Breast Reconstruction in Nashville, TN, with Dr. Michael Cash
Breast reconstruction is surgery to recreate the breasts after mastectomy or to restore the size and shape of the breasts after lumpectomy. The diagnosis and treatment of breast cancer can be traumatic.
When breast tissue is removed, the experience can leave a woman feeling disfigured. Breast reconstruction is designed to make a woman feel whole again after cancer treatment, and to restore her self-confidence and pride in her body.
To learn more about breast reconstruction and how it might benefit you, contact Nashville Plastic Surgery today to schedule a consultation with Michael Cash, M.D. Dr. Cash has attained certification from the American Board of Plastic Surgery. He has the training and expertise to perform complex reconstructive surgery and customized cosmetic procedures with remarkably natural-looking results.
Why Might I Consider the Best Breast Reconstruction in Nashville?
Choose Dr. Cash for Breast Reconstruction Surgery
Your choice of breast reconstruction surgeon is the paramount decision you’ll make in the process. Ample experience with this procedure is crucial. Always choose a surgeon who is board-certified through the American Board of Plastic Surgery (ABPS), which is the only valid board certification for a plastic surgeon.
Choose a surgeon who listens and whose results demonstrate a flexible and customized approach. A skilled surgeon will tailor the details of each procedure to your unique needs and desires. As the best breast reconstruction surgeon in Nashville, Dr. Cash will spend time with you to understand the results you hope to achieve. He’ll explain what you should realistically expect, plus the risks and costs. He equips his patients with the knowledge they need to confidently make decisions, always treating everyone with respect and attention.
What Does Breast Reconstruction Surgery Involve?
Breast Reconstruction surgery has several techniques and the technique chosen will determine the extent of the operation and recovery. The most common type of breast reconstruction is a tissue expander followed by a breast implant. This is performed in two separate operations. Flap surgery using your own breast tissue is a longer operation with a longer recovery time but may avoid having a breast implant. Finally, if you are having a lumpectomy, the breast may be reshaped to fill in the defect caused by the lumpectomy and the other breast is lifted and reduced to match the affected breast.
Breast reconstruction surgery may be performed at the same time as your cancer operation. The breast cancer surgeon will perform the cancer operation and Dr. Cash will perform the reconstruction after the cancer surgeon is finished, but at the same operation. If the technique used is a tissue expander followed by an implant, then the tissue expander is placed under the muscle at the first operation. The patient typically stays just one night in the hospital and will go home the next morning. If a flap operation is used the patient can expect to stay in the hospital for several days to check on the flap. If an oncoplastic reconstruction is used, where the breast is reshaped after a lumpectomy, the patient often goes home the same day.
Dr. Cash will work together with your cancer surgeon to determine the appropriate incisions. You should expect to see Dr. Cash and your breast cancer surgeon again the morning of the operation. Breast reconstruction surgery with implants typically takes about two hours. Flap reconstruction using transplanted tissue takes longer, generally between four and ten hours. The sutures are all under the skin and absorbable. You may have drains after the operation which may last up to 2 weeks. After the operation you will be in the recovery room for approximately an hour. Depending on the operation you may be admitted to the hospital or allowed to go home the same day. You will continue to see Dr. Cash for several weeks following the operation to monitor your reconstruction.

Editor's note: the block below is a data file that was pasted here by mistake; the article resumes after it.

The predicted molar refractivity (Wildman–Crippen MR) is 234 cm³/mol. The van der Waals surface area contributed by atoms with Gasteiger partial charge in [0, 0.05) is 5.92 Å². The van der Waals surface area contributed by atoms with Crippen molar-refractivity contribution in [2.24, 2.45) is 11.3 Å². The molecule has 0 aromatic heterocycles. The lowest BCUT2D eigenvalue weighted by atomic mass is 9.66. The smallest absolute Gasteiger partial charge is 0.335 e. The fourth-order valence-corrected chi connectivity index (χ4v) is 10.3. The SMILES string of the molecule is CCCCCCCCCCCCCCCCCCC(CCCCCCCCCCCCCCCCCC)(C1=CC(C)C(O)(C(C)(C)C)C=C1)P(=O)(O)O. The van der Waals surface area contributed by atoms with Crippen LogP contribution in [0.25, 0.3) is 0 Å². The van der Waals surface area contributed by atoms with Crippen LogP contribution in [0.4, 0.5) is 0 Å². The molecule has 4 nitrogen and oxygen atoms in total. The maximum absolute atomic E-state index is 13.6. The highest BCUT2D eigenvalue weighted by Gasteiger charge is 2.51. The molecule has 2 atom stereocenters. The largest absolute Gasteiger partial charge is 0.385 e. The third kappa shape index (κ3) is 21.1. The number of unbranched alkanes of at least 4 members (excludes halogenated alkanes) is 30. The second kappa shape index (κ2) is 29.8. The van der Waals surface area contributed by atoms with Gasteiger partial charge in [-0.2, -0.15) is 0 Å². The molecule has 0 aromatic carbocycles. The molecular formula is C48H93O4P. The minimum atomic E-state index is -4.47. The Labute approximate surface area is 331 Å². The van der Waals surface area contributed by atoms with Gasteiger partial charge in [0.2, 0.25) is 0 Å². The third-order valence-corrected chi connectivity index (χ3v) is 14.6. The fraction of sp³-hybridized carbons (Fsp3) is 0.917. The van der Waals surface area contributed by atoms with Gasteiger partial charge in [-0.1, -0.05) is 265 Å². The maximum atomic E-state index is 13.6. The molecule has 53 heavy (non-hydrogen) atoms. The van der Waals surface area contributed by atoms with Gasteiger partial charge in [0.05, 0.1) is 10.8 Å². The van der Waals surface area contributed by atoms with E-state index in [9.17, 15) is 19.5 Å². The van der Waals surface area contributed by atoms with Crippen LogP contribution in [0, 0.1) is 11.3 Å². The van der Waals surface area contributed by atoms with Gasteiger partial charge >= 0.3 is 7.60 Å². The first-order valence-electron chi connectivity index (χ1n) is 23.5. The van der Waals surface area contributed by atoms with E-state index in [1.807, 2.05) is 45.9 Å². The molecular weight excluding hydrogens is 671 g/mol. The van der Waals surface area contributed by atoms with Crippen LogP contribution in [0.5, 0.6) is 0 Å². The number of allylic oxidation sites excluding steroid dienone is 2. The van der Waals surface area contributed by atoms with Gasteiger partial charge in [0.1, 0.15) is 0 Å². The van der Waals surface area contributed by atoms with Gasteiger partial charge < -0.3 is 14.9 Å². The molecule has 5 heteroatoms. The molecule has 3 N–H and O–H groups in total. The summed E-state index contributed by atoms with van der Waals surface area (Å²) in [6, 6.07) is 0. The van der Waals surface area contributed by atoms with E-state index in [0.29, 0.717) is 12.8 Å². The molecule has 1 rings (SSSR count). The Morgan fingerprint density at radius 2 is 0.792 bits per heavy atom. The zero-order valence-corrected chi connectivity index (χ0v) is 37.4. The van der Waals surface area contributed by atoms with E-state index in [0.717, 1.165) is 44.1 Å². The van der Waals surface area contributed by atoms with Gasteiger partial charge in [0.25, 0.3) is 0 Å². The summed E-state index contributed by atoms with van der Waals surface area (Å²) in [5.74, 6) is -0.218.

How Is Breast Reconstruction Done?
Several techniques are used for breast reconstruction. The choice of which to use will come down to the nature of the changes to be made, Dr. Cash’s determination of the safest and most effective approach, and your preferences.
The two main approaches to breast reconstruction are flap reconstruction, which uses tissue from another part of your body to recreate the breast, and implant reconstruction, which uses a saline or silicone implant to restore breast volume. Tissue and implant reconstruction are often combined in breast reconstruction. Additional techniques can be used to recreate the nipple and areola.
Flap reconstruction involves moving tissue from another part of your body to form the restored breast shape. Sometimes this is done by moving the transplanted tissue through your body (pedicled flap) so that it retains its original blood supply while it becomes established in the breast. Sometimes the transplanted tissue is detached from its original position (free flap) and attached to blood vessels in your chest. Tissue for breast reconstruction can be transplanted from your belly, back, thighs, or buttocks.
The different types of flap reconstruction are named for the parts of the body from which the tissue is moved. These include:
- Latissimus dorsi (LD) flap — Skin, fat, blood vessels, and muscle are moved to the breast through a tunnel under the skin from the upper back, retaining the connection to the original blood supply.
- Transverse rectus abdominal muscle (TRAM) flap — Skin, fat, blood vessels, and muscle are moved to the breast from the lower belly.
- Deep inferior epigastric perforator (DIEP) flap — Skin, fat, and blood vessels, but not muscle, are moved to the breast from the lower belly.
- Superficial inferior epigastric artery (SIEA) flap — Much the same as a DIEP flap but including different blood vessels.
- Inferior gluteal artery perforator (IGAP) flap — Skin, fat, and blood vessels are moved from the lower buttocks to the breast.
- Superior gluteal artery perforator (GAP) flap — Skin, fat, and blood vessels are moved from the upper buttocks to the breast.
- Transverse upper gracilis (TUG) flap — Skin, fat, blood vessels, and muscles are moved from the upper inner thigh to the breast.
- Profunda artery perforator (PAP) flap — Skin, fat, and blood vessels, but not muscles, are moved from the upper inner thigh to the breast.